Magazine article American Scientist

The Color of Alexandrite

Magazine article American Scientist

The Color of Alexandrite

Article excerpt

Alexandrite is a rare form of the mineral chrysoberyl, which has the chemical formula Al2Be04. Not content with being one color, it can display a whole range of hues, depending on the light falling on it. Deposits of alexandrite were first discovered in the 1830s, in the Ural Mountains in Russia. Mineralogist Count Lev Alekseevich Perovskii presented it to the future Tsar Alexander П on his 16th birthday and named it in his honor.

Alexandrite's color is a consequence of impurities present in its chemical structure. In some places where an aluminum ion should sit, a chromium ion can be found instead. These impurities account for less than 1 percent of the aluminum sites, but this amount is enough to give alexandrite its hues.

Chromium ions absorb visible light strongly in the dark blue and yellow regions of the spectrum. Sunlight doesn't have a uniform contribution from all colors in the spectrum; there's slightly more green and blue light than red. Because more green and blue light remain unabsorbed than red light, alexandrite appears blue-green. In incandescent light, candlelight, or any light that is what we'd call "warm," the red end of the spectrum makes a much greater contribution. There's also much less blue and green. Because chromium ions don't absorb much red light, this leads to the purplered coloration of alexandrites in these conditions.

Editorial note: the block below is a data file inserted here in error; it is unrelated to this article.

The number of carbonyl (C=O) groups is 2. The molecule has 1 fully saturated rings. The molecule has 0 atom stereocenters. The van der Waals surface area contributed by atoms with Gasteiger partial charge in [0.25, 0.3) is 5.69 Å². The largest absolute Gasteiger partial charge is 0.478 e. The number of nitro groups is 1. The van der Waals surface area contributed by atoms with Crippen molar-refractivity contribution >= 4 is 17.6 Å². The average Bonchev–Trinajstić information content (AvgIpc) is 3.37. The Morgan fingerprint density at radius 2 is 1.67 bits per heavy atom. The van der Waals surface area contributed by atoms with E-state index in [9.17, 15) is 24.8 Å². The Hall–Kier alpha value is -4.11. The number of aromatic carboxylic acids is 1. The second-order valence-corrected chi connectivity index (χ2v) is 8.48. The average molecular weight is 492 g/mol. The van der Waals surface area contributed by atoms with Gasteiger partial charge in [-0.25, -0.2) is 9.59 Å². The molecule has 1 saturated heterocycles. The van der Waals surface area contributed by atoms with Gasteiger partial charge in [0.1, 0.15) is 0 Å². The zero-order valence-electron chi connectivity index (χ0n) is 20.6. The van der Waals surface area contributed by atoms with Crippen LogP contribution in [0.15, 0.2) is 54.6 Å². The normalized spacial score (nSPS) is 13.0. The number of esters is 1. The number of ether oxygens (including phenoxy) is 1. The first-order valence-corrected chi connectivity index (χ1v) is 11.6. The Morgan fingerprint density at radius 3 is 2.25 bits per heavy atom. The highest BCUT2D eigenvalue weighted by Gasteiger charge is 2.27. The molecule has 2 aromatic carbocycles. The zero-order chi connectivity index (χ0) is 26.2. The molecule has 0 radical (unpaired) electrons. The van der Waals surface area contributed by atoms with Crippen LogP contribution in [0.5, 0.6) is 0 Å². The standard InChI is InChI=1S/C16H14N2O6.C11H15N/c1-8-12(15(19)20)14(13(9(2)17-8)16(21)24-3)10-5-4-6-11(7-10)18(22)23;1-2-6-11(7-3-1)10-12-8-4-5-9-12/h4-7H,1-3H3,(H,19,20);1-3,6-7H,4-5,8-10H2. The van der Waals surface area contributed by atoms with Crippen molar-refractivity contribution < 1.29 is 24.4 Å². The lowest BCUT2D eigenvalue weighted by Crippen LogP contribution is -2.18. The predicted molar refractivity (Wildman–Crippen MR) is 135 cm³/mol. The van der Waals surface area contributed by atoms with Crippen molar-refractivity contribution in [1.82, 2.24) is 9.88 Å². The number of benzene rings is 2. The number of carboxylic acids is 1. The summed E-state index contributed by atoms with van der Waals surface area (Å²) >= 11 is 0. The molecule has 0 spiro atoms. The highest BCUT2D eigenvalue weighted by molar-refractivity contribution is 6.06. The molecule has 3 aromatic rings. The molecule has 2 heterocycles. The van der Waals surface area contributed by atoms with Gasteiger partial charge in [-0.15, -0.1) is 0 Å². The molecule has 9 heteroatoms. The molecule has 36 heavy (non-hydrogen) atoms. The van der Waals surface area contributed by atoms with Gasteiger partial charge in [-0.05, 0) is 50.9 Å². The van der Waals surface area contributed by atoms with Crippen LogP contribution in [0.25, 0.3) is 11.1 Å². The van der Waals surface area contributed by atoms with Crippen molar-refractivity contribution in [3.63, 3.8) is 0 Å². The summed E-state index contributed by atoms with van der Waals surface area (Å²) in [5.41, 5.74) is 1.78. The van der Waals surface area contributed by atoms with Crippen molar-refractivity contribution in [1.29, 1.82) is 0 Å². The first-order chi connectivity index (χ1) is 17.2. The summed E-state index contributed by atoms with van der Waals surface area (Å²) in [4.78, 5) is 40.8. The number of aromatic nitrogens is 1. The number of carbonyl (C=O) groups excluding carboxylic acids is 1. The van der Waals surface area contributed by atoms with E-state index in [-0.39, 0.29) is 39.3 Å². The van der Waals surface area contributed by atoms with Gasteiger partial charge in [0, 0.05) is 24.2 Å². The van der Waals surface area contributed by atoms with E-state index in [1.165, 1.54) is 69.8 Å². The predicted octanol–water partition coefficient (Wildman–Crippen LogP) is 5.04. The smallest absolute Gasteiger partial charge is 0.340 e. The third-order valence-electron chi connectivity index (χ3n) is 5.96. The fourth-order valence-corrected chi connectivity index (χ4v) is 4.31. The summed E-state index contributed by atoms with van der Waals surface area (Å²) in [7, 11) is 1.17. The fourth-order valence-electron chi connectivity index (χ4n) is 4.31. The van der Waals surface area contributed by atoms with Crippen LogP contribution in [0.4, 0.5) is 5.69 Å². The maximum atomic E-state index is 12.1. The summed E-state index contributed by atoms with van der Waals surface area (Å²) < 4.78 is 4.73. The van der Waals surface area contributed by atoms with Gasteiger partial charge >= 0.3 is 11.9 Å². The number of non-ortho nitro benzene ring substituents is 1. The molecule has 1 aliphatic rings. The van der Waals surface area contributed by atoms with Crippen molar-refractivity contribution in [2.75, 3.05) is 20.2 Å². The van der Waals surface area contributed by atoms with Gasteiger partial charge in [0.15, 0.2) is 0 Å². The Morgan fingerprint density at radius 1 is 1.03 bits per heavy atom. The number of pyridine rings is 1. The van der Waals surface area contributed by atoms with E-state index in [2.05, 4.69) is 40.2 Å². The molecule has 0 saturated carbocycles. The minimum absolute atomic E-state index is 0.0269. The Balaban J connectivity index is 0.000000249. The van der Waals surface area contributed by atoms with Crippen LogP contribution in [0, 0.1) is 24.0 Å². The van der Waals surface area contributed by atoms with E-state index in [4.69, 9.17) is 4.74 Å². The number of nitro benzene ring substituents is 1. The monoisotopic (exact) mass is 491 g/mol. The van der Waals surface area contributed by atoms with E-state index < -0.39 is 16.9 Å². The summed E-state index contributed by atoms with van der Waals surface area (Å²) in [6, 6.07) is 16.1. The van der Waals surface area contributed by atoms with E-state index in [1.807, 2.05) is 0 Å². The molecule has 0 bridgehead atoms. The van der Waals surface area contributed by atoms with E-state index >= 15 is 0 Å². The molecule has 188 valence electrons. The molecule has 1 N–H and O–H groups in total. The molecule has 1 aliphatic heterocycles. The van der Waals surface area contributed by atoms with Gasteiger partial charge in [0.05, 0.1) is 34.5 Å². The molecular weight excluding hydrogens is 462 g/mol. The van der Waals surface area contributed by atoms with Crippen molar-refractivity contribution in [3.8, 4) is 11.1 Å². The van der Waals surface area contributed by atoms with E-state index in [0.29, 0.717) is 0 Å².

It's even possible to get one more color from alexandrite. If an ultraviolet lamp is shone on an alexandrite, an intense, glowing red color is seen. …

Search by... Author
Show... All Results Primary Sources Peer-reviewed

Oops!

An unknown error has occurred. Please click the button below to reload the page. If the problem persists, please try again in a little while.